Saturday, August 31, 2013

Western Highlands and Hiking a Volcano

Western Guatemalan highlands, as seen from our car.
Last night we returned from a trip to San Marcos, a department (state) of Guatemala in the western highlands bordering Mexico. The purpose of the trip was to accompany a new staff member to the community where he will serve and live with his host family, as well as to visit some projects. We stayed in a small community called Sibinal, nestled in between two active volcanoes, Tajamulco and Tacana.
A common site along the road.
MCC partners with agricultural cooperatives in two communities in this very rural corner of Guatemala. The community we visited is called La Linea, which means "The Line". (Not to be confused with the other La Linea, in El Salvador. See this post.) It is called La Linea because this community finds itself on the border of Guatemala and Mexico.

To get to this community we drove on a very rocky, steep road for more than an hour around the volcano from Sibinal, often having to use 4-wheel drive. It was a bumpy ride. We arrived and these students welcomed us. The community has one road that leads to the school, and then to get to the homes there is a trail straight up the side of Tacana to the community members' homes. This trail is one of two approaches to summit the volcano.
The welcoming committee.
A rousing game of futbol.
(The blue building is the local school).
Watching the students play soccer. 
Fast buddies. These girls helped Ellie pick flowers.
This little girl was washing her cup in the outdoor kitchen sink.
In this community, MCC helps support a number of families to create greenhouses and home gardens. The greenhouses mostly have roses and chrysanthemums that are sold at local markets in Guatemala and just across the border in Mexico, and the home gardens are to help provide a way of sustainable living.

A greenhouse full of flowers.
A special flower with healing properties that is dried to make tea.
More flowers in the greenhouse ready to be cut and sold.
(And a daughter of one family with a greenhouse.)
A major motivation behind these projects is to help families afford to live without needing to migrate to Mexico or the US to work for several months of the year. Instead, these families raise enough food to eat and make enough money selling their flowers to not need to find other work. We met many people who once had to migrate for months at a time who now can stay and provide a livelihood for their families at home.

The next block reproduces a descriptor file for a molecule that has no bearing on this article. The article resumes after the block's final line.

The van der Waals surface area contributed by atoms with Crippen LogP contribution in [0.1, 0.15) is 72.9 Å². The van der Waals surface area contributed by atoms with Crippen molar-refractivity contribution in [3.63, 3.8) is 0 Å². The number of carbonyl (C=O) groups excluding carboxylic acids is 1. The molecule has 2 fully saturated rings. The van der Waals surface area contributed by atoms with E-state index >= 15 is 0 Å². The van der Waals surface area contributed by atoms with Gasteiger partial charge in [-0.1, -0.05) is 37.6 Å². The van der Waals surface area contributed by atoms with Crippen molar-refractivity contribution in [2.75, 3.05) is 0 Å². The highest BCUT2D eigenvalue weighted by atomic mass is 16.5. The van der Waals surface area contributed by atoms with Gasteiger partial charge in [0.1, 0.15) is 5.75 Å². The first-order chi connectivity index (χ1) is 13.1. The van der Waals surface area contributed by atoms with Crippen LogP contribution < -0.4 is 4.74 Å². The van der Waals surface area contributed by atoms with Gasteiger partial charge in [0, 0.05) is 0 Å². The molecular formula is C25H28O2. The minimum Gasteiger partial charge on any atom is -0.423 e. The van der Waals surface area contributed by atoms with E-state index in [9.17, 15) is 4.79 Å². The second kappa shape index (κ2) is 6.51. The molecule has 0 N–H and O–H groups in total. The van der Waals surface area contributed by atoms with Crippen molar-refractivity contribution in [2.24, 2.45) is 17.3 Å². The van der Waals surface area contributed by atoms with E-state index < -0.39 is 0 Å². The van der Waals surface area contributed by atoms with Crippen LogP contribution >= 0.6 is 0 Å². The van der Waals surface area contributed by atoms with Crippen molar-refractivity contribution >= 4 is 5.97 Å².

First sign of strawberries.
Almost every house had several plants growing like this one.
After visiting each house we hiked up more to visit more homes and greenhouses. 
Three levels of greenhouses, each owned and operated by a different family.
We hiked up this volcano to about 8500 feet for over 30 minutes. The volcano's peak reaches over 13,000 feet.
 About half way up the side of the volcano we stopped for lunch.
The kitchen where chicken soup was cooking on the stove.
The girls seem to make friends wherever we go.
("The dining room")
The border between Guatemala and Mexico, divided by occasional cement markers.
After a knee-jarring trip back down the mountain, we got back in the truck and drove about one minute down the road, where it abruptly ended and led to the abyss of a pine forrest. We had reached the porous border with Mexico.

We headed back to Sibinal to take a hot shower and eat some comida tipica, reflecting on the harsh reality of living on the side of an active volcano. We are excited to work with these communities in the coming years. More pictures to come.

Thursday, August 15, 2013

"This is Life"

My friend has said this to me a few times recently. Each time, I notice she's been studying my two active, energetic, joyful little girls. They are running around, laughing and playing and squealing.

I'm thinking more about how they might be bothering everyone in the room trying to enjoy adult conversation, but this woman is watching them and I know she's putting herself back in her own history, some 17 or 18 years ago. She has two daughters, and the youngest left the nest this week. Their nest is now empty, as we say.

That feels like an unimaginable time in the future for me, but at times I fear I will wake up and my girls will suddenly be adults and I will have slept through it. Or have been too frustrated with the messes and the tasks at hand to have noticed.

The job we began this week is a hard one. Within the first few days we had a staff member go to the hospital. We've had some unexpected curveballs thrown at us. We've literally broken open dusty filing cabinets that haven't been touched in years. We're up to our necks in information and discovering a little more every day how much about this job we don't yet know. Fortunately, between all the chaos of learning a new job there are threads of hope and purpose. Our team, our partners, the projects, the people impacted by the work here. These are good things.

Countless people have told us from day one: your family comes first. We nod our heads and agree. Of course. We will always put our girls first. And I'd like to think this is true, but I know the reality. 

The reality is we are fallible. There will be days when deadlines hit and our girls might get the short end of the stick. We will be tired and annoyed and lacking energy. My hope is that I can make up for those moments by being present in others, and that the intentional moments outnumber the chaotic ones.